Inuit vocalist Tanya Tagaq posted an extensive attack on opponents of seal hunting on Tuesday, accusing them of inadvertently siding with multinational corporations while allowing people to die.

Using her verified Twitter account, Tagaq wrote: “We are expected to perish because you think seals are cute. F*** you.”

Her response joined a recent resurgence of opposition toward The Ellen Show for its host’s views on seal hunting and her support of anti-hunting groups, such as the Humane Society of the United States.

Having claimed Ellen and her show were “responsible for hungry children in Nunavut” earlier in the week, Tagaq said on Tuesday: “You know what’s racist? Saying we can only hunt if we ‘use the whole animal’ – like you care what happens to the rest of a pig, or cow, or goose.

“We are expected to live in a romanticized past that doesn’t exist in the same way any more. We live in the global economy just like you. People say to ‘give up barbaric traditions.’ Farming is a tradition … harvesting is a human tradition.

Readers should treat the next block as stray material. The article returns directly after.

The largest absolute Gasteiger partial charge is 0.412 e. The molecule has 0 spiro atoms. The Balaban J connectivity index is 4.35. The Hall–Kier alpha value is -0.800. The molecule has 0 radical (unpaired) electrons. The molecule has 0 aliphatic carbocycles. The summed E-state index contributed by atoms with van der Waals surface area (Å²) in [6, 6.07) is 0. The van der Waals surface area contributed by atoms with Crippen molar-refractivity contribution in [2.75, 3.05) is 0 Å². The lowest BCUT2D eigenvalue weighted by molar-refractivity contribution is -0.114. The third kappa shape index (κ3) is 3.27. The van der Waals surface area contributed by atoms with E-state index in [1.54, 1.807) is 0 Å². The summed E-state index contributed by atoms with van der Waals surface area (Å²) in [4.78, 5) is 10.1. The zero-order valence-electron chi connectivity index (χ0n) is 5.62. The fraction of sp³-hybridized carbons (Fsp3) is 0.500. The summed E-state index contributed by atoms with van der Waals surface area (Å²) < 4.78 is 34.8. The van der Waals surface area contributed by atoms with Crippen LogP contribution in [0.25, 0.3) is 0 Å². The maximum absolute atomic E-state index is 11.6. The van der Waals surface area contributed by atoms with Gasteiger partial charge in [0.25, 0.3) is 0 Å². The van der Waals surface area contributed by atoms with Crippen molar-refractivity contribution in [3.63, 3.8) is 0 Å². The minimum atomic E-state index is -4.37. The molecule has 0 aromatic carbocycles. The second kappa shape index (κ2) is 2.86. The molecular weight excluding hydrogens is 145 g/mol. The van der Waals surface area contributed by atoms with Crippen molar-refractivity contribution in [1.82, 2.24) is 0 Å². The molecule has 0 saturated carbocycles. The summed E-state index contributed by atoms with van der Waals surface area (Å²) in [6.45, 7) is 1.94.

“So you get to thrive economically off the land and animals, but we do not? Why not? Ask yourself.

“Because you do not see us as equals. Because you do not think we deserve economic viability. Because you don’t care if we live or not. Think about how inhumane it is to be against one of the most vulnerable demographics in the world. There are no other resources accessible.”

‘You are not the good guy’

The 42-year-old former Yellowknife resident, from Cambridge Bay, said protesters “don’t mind that we are dying,” adding: “Protesters are forcing us into non-renewable resource development that will destroy the environment and kill more seals than we can.

“Big organizations are making millions of dollars off the seal protest. It’s their bread and butter. You are standing with big corporations. You are choosing to kick the underdog and hold hands with capitalism that causes human deaths. You are not the good guy. It’s so sad.”

People for the Ethical Treatment of Animals, or PETA, defended the nature of its opposition to seal hunting in a separate tweet on Monday, saying: “Although Indigenous people in northern Canada hunt seals, PETA’s campaign has always been against the commercial East Coast seal slaughter carried out by non-aboriginal fishers as an off-season cash grab.”

That claim is rejected by some Inuit residents, who believe PETA does not make that distinction in its campaign materials.

The Ellen Show has not commented.